MIA MALAN: And it's a great challenge, too. All of a sudden, they need to know why can ARV's cause resistance, and how do funding principles work? You know, how do you access which program? And what drug combination you can take with others? And they need to report this. Generally they have absolutely no science background, and you can comfortably report on HIV when it comes to stigma and discrimination and not know about its science. But when it comes to ARV's, and it's all over Africa now, there's going to have to be a drastic increase on the scientific knowledge of journalists.
BOB GARFIELD: Is Internews doing anything to give the reporters the basic science background that they need to sufficiently cover this story?
MIA MALAN: Absolutely. Our workshops will normally be around a theme, so say if it's for instance an ARV workshop, we will make sure that this journalist understands the basic science of ARV's. It will be an expert that comes in and explains it. We will make sure that they meet a person who is using ARV's and they understand the social principles of it, of how do you - if you have to hide it at home or how other people respond to you, if you take it. And then, we will actually take them to a site visit where ARV's are being handed out, and they will actually see how that process works, and we will assist them to compiling a story and actually be there every step along the way when they do that.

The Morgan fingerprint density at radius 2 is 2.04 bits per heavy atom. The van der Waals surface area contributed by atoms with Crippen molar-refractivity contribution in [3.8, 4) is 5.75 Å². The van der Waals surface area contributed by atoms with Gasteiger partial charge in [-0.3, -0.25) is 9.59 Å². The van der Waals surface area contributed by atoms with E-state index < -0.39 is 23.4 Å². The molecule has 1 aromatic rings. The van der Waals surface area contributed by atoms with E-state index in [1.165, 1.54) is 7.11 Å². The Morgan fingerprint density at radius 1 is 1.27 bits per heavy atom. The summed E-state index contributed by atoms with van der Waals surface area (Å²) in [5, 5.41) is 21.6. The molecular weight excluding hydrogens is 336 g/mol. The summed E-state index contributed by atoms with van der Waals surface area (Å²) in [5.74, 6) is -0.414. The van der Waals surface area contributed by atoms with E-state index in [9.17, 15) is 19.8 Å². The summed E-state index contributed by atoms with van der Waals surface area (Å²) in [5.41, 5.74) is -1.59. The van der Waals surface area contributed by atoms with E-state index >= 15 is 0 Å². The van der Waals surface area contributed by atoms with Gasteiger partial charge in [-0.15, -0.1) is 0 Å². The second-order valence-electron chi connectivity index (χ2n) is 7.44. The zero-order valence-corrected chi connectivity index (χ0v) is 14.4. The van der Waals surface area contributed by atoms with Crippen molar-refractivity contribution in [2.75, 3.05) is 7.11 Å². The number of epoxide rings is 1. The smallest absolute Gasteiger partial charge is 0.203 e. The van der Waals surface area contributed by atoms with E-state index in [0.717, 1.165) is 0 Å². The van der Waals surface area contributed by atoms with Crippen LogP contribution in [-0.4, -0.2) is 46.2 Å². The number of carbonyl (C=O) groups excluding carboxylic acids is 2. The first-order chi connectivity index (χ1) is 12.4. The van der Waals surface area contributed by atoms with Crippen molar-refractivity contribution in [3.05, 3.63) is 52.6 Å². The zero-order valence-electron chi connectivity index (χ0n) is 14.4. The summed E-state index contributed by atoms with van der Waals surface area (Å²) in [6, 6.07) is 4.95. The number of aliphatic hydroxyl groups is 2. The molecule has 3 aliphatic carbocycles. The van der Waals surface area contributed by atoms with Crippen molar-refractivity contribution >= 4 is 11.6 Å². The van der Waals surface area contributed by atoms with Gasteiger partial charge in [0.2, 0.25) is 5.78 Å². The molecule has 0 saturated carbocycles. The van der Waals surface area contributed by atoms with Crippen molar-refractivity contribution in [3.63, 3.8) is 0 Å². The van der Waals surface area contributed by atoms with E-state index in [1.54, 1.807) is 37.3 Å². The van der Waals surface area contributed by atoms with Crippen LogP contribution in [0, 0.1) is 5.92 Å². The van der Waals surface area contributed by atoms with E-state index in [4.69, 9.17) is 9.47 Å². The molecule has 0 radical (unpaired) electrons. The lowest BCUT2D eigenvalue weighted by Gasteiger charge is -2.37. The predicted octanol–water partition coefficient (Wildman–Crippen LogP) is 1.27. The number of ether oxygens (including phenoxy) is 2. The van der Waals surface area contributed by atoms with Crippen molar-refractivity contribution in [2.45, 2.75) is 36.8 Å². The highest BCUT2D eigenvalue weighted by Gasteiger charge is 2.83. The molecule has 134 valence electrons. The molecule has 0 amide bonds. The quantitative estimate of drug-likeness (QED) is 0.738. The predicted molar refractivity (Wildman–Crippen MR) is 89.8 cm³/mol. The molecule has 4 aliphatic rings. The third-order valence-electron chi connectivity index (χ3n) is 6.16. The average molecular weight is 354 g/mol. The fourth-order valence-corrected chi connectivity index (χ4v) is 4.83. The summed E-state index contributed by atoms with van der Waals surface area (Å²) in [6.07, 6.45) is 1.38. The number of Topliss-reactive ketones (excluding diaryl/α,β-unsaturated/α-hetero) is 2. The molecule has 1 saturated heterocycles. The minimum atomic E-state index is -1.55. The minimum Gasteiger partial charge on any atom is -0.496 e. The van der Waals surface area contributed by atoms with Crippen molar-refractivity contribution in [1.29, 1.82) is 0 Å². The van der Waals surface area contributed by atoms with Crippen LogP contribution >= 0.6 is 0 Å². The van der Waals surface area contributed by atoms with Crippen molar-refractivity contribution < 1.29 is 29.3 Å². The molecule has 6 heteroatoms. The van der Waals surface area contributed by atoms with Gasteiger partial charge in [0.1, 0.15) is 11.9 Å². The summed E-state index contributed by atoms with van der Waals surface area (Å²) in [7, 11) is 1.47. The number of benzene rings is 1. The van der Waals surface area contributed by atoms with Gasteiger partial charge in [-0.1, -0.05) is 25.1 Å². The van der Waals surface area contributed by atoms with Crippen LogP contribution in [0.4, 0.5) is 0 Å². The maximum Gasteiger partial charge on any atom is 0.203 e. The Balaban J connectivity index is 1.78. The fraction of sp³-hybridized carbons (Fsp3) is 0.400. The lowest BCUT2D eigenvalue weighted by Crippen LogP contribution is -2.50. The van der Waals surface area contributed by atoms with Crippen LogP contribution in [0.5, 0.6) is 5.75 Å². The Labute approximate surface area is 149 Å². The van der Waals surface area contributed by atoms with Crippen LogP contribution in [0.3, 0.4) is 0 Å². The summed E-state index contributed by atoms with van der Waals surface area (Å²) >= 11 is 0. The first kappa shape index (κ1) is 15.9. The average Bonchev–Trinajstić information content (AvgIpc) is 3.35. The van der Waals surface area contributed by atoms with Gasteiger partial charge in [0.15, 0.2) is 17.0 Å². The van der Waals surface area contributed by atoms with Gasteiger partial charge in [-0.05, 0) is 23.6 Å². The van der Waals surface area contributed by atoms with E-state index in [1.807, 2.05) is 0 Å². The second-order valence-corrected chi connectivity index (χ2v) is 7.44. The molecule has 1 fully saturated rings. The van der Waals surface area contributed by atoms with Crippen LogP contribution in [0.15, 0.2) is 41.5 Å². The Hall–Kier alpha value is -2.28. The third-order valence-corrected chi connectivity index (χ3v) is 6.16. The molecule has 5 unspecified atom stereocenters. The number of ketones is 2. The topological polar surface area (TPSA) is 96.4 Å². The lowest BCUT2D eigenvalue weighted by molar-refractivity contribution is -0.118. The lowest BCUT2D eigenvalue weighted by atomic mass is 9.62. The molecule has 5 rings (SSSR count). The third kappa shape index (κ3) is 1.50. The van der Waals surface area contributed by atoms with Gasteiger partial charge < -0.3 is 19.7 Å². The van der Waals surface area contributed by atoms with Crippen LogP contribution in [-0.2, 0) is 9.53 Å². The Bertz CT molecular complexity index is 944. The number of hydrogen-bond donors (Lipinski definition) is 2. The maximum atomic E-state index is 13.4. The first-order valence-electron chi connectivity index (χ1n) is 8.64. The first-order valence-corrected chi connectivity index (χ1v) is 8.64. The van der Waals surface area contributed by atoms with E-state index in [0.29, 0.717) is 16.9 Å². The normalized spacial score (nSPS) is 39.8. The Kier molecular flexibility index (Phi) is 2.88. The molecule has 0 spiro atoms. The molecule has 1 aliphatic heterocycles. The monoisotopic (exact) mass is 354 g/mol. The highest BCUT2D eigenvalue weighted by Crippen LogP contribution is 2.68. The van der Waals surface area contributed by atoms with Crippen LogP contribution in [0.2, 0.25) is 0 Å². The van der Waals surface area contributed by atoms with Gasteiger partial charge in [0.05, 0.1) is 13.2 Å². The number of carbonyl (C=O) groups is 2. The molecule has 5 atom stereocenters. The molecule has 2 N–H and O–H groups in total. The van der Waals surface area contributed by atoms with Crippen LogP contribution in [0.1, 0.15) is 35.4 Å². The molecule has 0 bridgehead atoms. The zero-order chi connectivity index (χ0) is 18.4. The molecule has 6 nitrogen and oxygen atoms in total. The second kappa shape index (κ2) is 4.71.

CECE FADOPE: And we also help them analyze and interpret data so that when they are reporting about numbers, about procurement of ARV's, all of that makes sense in a way that people can understand it.
BOB GARFIELD: Mia, Cece, thank you very much.
CECE FADOPE: You're welcome.
MIA MALAN: Thank you.
BOB GARFIELD: Mia Malan and Cece Fadope work for the Internews program Local Voices which aims to improve media coverage of HIV/AIDS in Africa and Asia. [MUSIC]
BOB GARFIELD: Coming up, dangerous books, a whole mess of studies, and the TV series that had an answer for everything. This is On The Media, from NPR.